pattern #3 - Action Cards

Activity Cards

Definition

Provide learners with a set of swappable cards that present an authentic narrative (e.g. a common day at the office) where learners are presented with new information and asked to apply it in various situations.

  • VALUE Knowledge and Skills
  • COMPLEXITY Low
  • Design Effort Medium
  • Share

Overview

Action cards are a great way to present new information in context in order to improve transfer, especially if budget is low. At the core of action cards, there is a narrative that presents information in a conversational style, which according to Mayer’s Principle of Personalization, manages to engage learners with the computers as a social conversational partner. Research on text cognitive processing shows that learners work harder when they feel they are in a conversation with an author, rather than just receiving information. Mayer’s research on social cues proves the same thing. Having social cues in a text (such as “I” or “you” and a conversation tone) will engage your learners in deeper cognitive processing.

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Moreover, each slide presents just one simple idea which is easy to grasp for new learners. This way of chunking new information in very small bits is a very effective way of avoiding memory overload, which is a very common when designing content for novice learners.
Finally, new information is put into practice through basic but authentic interaction which replicate real-world scenarios. This improves transfer and elaboration of information, which improves retention.

BASIC IMPLEMENTATION

The main components of the action cards are:
      Content Cards, which presents new information in a conversational style, with each card presenting just one basic idea, easy to grasp, which is required later in the interactive cards;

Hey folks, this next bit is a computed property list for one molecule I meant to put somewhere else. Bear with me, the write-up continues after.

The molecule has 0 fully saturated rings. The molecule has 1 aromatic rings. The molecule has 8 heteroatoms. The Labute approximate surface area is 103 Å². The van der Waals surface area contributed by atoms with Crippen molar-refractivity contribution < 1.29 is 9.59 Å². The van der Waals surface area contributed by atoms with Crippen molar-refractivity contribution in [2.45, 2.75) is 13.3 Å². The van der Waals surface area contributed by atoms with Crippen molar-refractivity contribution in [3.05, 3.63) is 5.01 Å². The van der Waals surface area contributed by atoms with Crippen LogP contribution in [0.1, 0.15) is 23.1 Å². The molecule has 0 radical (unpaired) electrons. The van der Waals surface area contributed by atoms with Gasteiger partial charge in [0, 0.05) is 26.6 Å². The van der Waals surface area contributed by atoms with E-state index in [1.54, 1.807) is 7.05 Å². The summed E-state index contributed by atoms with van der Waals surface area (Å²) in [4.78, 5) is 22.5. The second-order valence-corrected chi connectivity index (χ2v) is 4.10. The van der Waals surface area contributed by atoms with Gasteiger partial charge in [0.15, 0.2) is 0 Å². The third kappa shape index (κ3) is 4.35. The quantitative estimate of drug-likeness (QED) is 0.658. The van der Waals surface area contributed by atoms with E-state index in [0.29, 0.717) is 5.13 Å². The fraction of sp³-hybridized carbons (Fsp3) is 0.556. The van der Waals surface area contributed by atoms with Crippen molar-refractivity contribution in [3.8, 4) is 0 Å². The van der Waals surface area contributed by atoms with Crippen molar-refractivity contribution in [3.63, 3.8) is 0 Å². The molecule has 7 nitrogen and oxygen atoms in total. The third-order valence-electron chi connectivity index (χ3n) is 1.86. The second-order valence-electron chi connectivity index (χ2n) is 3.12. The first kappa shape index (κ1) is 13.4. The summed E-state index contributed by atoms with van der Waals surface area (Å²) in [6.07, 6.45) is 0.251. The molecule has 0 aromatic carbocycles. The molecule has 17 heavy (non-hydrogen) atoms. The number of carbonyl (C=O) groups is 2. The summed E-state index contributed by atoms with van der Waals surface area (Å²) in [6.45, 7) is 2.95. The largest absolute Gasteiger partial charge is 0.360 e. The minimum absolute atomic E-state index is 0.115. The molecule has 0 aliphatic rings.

Interactive Cards, which embed basic interactions, such as drag and drop, select of fill-in, which require learners to put into practice new information;

Activity Rating Pattern
Provide Context

As action cards require information to be presented in context, it is essential to start with a brief that places the learner in a real-life context.

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Continue with Content Cards

New knowledge needs to be presented in a conversational style, with each slide presenting just one basic idea.

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Add Interactive Cards

Ask your learners to put new information into practice through basic, yet authentic interactions.

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Provide Feedback Cards

Provide feedback at the end of each activity and guide your learners to review some of the cards if necessary.

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Close with Summary Cards

Close with a short summary that help learners refresh everything they have learned and organize the new information in a more meaningful way.


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